In the meantime, it has been raining steady and hard for what seems like weeks now. Birdinal Creek in our back yard is up three feet. The wind has been ferocious and there are branches down in our yard, beach closings in our city (because even Lake Superior has swimming beaches), and power outages here and there. A fence post in our front yard has blown down too. I have grudgingly turned on the furnace for a little while each morning these past few days, but having to heat your house in June just seems wrong!
I don’t mind a gray, rainy day. Rainy days and Mondays don’t always get me down. Other things get me down, like Parkinson’s Disease in the man I love, and too much weight on aging knees, and a complete loss of culinary inspiration while still having to feed the multitudes. And the thought of moving is a bit of a downer. And the thought of not moving is a bit of a downer. So would you like to come over and have coffee and a chat since I’m such bright and cheery company?
Today will be a day filled with Foster paperwork (and I publicly thank the Lord for nudging me toward the lost contract — I’m always so grateful that while He’s making sure the billions of galaxies are spinning correctly in space, He doesn’t mind if His inept daughter asks Him to locate some papers in the office), errands, laundry folding, and perhaps a game or two of Words With Friends. Yes, I have a new iPad 2 and I enjoy playing the Scrabble-like game with a few folks I know. I have yet to win one game, but I play for the thrill of it, not to win. I would rather make the word gestate for 9 points than the word ax on a triple word spot for 33. But maybe that’s just because I keep losing. Yesterday as I played with my friend Kay, I thought I saw a theme unfolding. What would you think of if these words were slowly being played out on your Scrabble board?
Kay thought of Noah and the ark!
Once upon a time, things on the earth were not going well. People were not living the way God had showed them to live, and there was so much violence and debauchery God decided to start over with one godly family. Noah was a meek man, and God spoke to him and told him that he and his family would soon be boaters. Noah did not have one son, but three. Soon they worked to load the huge ark with every kind of animal. Up the plank walked a ewe, a pig, a guinea hen, a catty feline and a tern. They were also allowed to bring their mates, because for many, many days and nights, there would be nothing much to do and they would all get antsy. With all those animals, it didn’t take long for the inside of the ark to become very scatty. Noah and his wife and their sons and families went up on the deck after the rain stopped to see if any land was visible yet. What a view they spied! Nothing but water everywhere, covering even the highest mountain peaks. It was at this time during the cruise that the pug started behaving badly and getting her flat nose out of joint. She developed a reputation on the ark as a doggy diva. After many months the water finally receded and everyone was able to get off the ark. How happy everyone was, until the violence and debauchery began again.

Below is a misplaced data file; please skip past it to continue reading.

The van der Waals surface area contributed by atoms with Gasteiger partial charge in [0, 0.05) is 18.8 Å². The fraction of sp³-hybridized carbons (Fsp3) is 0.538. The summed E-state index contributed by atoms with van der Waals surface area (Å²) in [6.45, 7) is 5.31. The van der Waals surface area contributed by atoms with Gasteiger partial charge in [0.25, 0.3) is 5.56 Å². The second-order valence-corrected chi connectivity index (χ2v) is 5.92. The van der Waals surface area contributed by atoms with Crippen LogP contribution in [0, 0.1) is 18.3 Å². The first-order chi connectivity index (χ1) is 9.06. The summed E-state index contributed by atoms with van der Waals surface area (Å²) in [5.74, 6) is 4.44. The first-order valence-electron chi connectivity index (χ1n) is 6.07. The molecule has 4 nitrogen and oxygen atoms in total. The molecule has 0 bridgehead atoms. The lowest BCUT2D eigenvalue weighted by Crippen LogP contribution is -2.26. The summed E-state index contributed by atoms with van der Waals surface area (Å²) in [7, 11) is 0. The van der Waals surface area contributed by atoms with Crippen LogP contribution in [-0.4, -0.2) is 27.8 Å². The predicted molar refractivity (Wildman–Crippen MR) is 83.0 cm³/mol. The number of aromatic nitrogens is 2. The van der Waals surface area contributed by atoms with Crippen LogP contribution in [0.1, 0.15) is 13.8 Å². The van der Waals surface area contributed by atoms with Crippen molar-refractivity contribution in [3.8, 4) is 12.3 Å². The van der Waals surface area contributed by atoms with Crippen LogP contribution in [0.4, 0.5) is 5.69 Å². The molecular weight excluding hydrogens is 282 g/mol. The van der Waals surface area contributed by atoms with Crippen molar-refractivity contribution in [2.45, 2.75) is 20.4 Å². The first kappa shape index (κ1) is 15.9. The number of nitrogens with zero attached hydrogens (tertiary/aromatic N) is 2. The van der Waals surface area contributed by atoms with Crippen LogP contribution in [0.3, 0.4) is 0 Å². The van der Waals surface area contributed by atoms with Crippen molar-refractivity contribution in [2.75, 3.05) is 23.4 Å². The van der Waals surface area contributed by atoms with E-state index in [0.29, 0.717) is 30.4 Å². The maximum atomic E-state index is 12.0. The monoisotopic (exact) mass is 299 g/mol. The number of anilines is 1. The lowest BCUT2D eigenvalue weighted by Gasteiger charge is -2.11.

The End (thank God.)
I’m hoping that if our house sells, and if we find just the right smaller place for our needs, somehow beyond all hope and imagination, the back yard of our new home will look something like this:
If it doesn’t, I will manage.
That’s it for now. A friend just arrived to borrow some ladders from Michael’s extensive collection. If I’m lucky maybe he’ll take them home and forget to return them.
I’m hoping you all have a blessed week!
What a difference 77 days make
June 17, 2011 | My Jottings
Have you heard that old song called “What a Difference a Day Makes” sung by Dinah Washington? Yes? No? In case you don’t think you’ve heard it, click here and you’ll realize that you really have heard it before. Somewhere you’ve heard it. In an elevator or in possibly your grandmother’s kitchen. Here are some of the lyrics:
What a difference a day makes
Twenty-four little hours
Brought the sun and the flowers
Where there used to be rain
Remember now? I thought so.
Well, today’s post was almost titled “What a difference a day makes” but then it would have been lying. And I try not to lie to my readers. So when you see the photos below you’ll understand why I had no business calling this post “What a difference a day makes,” because the change from photo 1 to photo 2 happened in 77 days, not in one day. When you have your own blog you can write what you want (at least in this country, thank God), and I got a hankering to call this post “What a difference 77 days make.”
Now sing it with me a little bit, in a moody and smoky voice like Dinah’s: What a difference seventy-seven days make….two and a half little months…brought the sun and the flowers…where there used to be rain. Very nice!
Anyway, the day before yesterday we had a soft, steady rain, and in the morning we woke to a bit of fog that obscured the tops of the trees. Looking at the lushness of the garden at the base of our big maple tree, I remembered that not too long ago I took a couple of pictures of the same view as the winter was waning and snow was beginning to melt.